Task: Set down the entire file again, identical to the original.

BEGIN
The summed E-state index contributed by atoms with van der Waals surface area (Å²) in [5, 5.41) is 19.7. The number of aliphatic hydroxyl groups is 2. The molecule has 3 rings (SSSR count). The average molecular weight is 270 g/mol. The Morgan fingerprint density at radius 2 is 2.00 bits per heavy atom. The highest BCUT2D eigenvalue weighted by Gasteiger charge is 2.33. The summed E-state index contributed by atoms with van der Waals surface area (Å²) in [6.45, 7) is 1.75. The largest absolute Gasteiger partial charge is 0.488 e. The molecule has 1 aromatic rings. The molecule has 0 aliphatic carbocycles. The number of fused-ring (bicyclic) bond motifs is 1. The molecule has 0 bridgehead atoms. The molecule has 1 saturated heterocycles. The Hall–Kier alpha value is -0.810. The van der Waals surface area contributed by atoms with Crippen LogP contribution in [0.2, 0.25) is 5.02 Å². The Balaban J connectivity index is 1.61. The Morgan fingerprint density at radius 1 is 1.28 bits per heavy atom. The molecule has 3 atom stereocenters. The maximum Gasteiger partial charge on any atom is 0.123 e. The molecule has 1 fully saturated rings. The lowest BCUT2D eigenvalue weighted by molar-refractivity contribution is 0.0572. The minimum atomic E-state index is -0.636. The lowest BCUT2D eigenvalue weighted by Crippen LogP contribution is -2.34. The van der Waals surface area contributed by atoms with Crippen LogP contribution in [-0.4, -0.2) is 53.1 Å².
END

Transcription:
The summed E-state index contributed by atoms with van der Waals surface area (Å²) in [5, 5.41) is 19.7. The number of aliphatic hydroxyl groups is 2. The molecule has 3 rings (SSSR count). The average molecular weight is 270 g/mol. The Morgan fingerprint density at radius 2 is 2.00 bits per heavy atom. The highest BCUT2D eigenvalue weighted by Gasteiger charge is 2.33. The summed E-state index contributed by atoms with van der Waals surface area (Å²) in [6.45, 7) is 1.75. The largest absolute Gasteiger partial charge is 0.488 e. The molecule has 1 aromatic rings. The molecule has 0 aliphatic carbocycles. The number of fused-ring (bicyclic) bond motifs is 1. The molecule has 0 bridgehead atoms. The molecule has 1 saturated heterocycles. The Hall–Kier alpha value is -0.810. The van der Waals surface area contributed by atoms with Crippen LogP contribution in [0.2, 0.25) is 5.02 Å². The Balaban J connectivity index is 1.61. The Morgan fingerprint density at radius 1 is 1.28 bits per heavy atom. The molecule has 3 atom stereocenters. The maximum Gasteiger partial charge on any atom is 0.123 e. The molecule has 1 fully saturated rings. The lowest BCUT2D eigenvalue weighted by molar-refractivity contribution is 0.0572. The minimum atomic E-state index is -0.636. The lowest BCUT2D eigenvalue weighted by Crippen LogP contribution is -2.34. The van der Waals surface area contributed by atoms with Crippen LogP contribution in [-0.4, -0.2) is 53.1 Å².